How floods have robbed millions of Indian children of food, shelter, education
New Delhi, Sep 4: Talk about any war or natural disaster, it's the children who are the worst affected in terms of deaths, loss of parents, homes and education and lack of access to food and drinking water, to name a few.
As several parts of India are still reeling under floods, including Uttar Pradesh, Bihar and Assam, according to an estimate millions of children have been affected by floods in the country, this year.
As per a report by the United Nations Children's Fund (UNICEF), in India, four states in the northern part of the country have been extensively affected by the flooding, affecting over 31 million people including 12.33 million children.
Some 805,183 houses are either partially or fully damaged and 15,455 schools have been damaged, disrupting the education of nearly one million students. Further heavy rains in Mumbai resulted in at least five deaths by drowning and three people including two children died due to house collapse.
The figures cited by the UNICEF highlighted only the plight of children in the northern states of the country. Child rights activists fear that the all India figure of flood-affected children could go as high as 20 million as several children have died and become homeless in Assam and West Bengal too.
In the affected states in India, the state governments following rescue operations are conducting relief, rehabilitation and recovery operations. The UNICEF, at the request of the state governments, is providing multi-sectoral planning and coordination support in the three worst affected states of Assam, Bihar and Uttar Pradesh.
Over 9.8 million people in Bihar have been given lifesaving information on topics such as safe drinking water and handwashing, UNICEF said.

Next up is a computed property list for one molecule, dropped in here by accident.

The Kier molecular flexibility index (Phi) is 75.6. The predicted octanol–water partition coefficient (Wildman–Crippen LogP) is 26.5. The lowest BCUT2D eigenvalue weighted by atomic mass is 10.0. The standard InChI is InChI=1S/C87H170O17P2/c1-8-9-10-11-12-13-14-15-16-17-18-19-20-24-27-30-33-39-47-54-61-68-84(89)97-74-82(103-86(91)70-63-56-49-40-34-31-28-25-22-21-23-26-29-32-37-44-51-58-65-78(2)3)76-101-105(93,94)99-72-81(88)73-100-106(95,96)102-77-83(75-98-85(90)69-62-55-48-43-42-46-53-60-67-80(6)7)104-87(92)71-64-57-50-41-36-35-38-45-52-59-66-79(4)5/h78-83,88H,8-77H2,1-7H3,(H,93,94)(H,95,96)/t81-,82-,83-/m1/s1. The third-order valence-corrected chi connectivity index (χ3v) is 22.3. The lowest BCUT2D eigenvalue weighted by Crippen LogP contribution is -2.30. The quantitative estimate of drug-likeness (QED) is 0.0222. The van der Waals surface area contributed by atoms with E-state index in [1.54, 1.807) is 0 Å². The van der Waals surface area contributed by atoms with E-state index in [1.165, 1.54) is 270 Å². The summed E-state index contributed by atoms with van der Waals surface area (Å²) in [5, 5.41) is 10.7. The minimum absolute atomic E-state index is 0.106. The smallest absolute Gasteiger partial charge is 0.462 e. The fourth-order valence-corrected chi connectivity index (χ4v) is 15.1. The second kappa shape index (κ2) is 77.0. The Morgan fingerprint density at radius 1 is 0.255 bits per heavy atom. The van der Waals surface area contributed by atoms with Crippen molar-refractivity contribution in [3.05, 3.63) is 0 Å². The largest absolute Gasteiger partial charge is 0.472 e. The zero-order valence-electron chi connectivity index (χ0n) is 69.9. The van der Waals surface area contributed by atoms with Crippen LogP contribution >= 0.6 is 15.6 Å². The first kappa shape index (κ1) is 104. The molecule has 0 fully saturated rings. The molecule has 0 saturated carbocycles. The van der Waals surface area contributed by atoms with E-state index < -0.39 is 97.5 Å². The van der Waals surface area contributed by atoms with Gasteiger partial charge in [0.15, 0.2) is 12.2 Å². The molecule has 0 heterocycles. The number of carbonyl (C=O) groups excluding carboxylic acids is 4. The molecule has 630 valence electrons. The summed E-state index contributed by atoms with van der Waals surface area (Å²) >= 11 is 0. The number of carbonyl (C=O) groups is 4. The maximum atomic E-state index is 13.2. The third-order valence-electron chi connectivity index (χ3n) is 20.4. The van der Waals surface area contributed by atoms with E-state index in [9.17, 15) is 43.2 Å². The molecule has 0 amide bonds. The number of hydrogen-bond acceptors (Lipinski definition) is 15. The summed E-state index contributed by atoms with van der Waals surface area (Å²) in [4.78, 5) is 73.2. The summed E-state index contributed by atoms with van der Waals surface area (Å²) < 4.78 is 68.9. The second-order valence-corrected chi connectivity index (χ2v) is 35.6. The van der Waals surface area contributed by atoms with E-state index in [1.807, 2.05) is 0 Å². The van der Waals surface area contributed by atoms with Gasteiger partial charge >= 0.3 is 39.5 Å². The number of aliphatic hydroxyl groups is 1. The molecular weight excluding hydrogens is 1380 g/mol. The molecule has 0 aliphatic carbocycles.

Meanwhile, the UNICEF said that about 16 million children across India, Bangladesh and Nepal are in urgent need of life-saving support due to "catastrophic" flooding in the three South Asian countries.
"Millions of children have seen their lives swept away by these devastating floods" said Jean Gough, UNICEF Regional Director for South Asia. "Children have lost their homes, schools and even friends and loved ones. There is a danger the worst could still be to come as rains continue and flood waters move south" she added.
Weeks of torrential monsoon rains and catastrophic flooding in Nepal, India, and Bangladesh have devastated the lives of millions of children and families. The UNICEF estimated that almost 16 million children and their families are in urgent need of life-saving support. Since mid-August, there have been at least 1,288 reported deaths in these three countries due to floods.
Many areas remain inaccessible due to damage to roads, bridges, railways and airports. The most urgent needs for children are clean water, hygiene supplies to prevent the spread of disease, food supplies and safe places in evacuation centres for children to play, the UN agency said.
The UNICEF is on the ground working in close coordination with respective governments and humanitarian partners from three countries to scale up its responses and respond to immediate needs of affected children and their families.
"Massive damage to school infrastructure and supplies also mean hundreds of thousands of children may miss weeks or months of school" said Gough. "Getting children back into school is absolutely critical in establishing a sense of stability for children during times of crisis and provides a sense of normality when everything else is being turned upside down."
In Bangladesh alone, more than 8 million people have been affected by flooding, including around 3 million children. An estimated 696,169 houses have been damaged or destroyed and 2,292 primary and community schools have been damaged by high water. There have already been more than 13,035 cases of water-borne diseases in the country.
In Nepal, 1.7 million people, including 680,000 children, have been affected with 352,738 displaced from their homes. More than 185,126 homes have been damaged or destroyed in addition to 1,958 schools, affecting the education of 253,605 children.
"The flood situation in several parts of India is improving. Now, the main task before the government is the rehabilitation of flood-hit children. They need home, food, drinking water and schools to continue with their education. Otherwise, most of these children become labourers and leave education midway because of the twin scourge of poverty and floods," said Nagasimha Rao, a child rights activist from Bengaluru.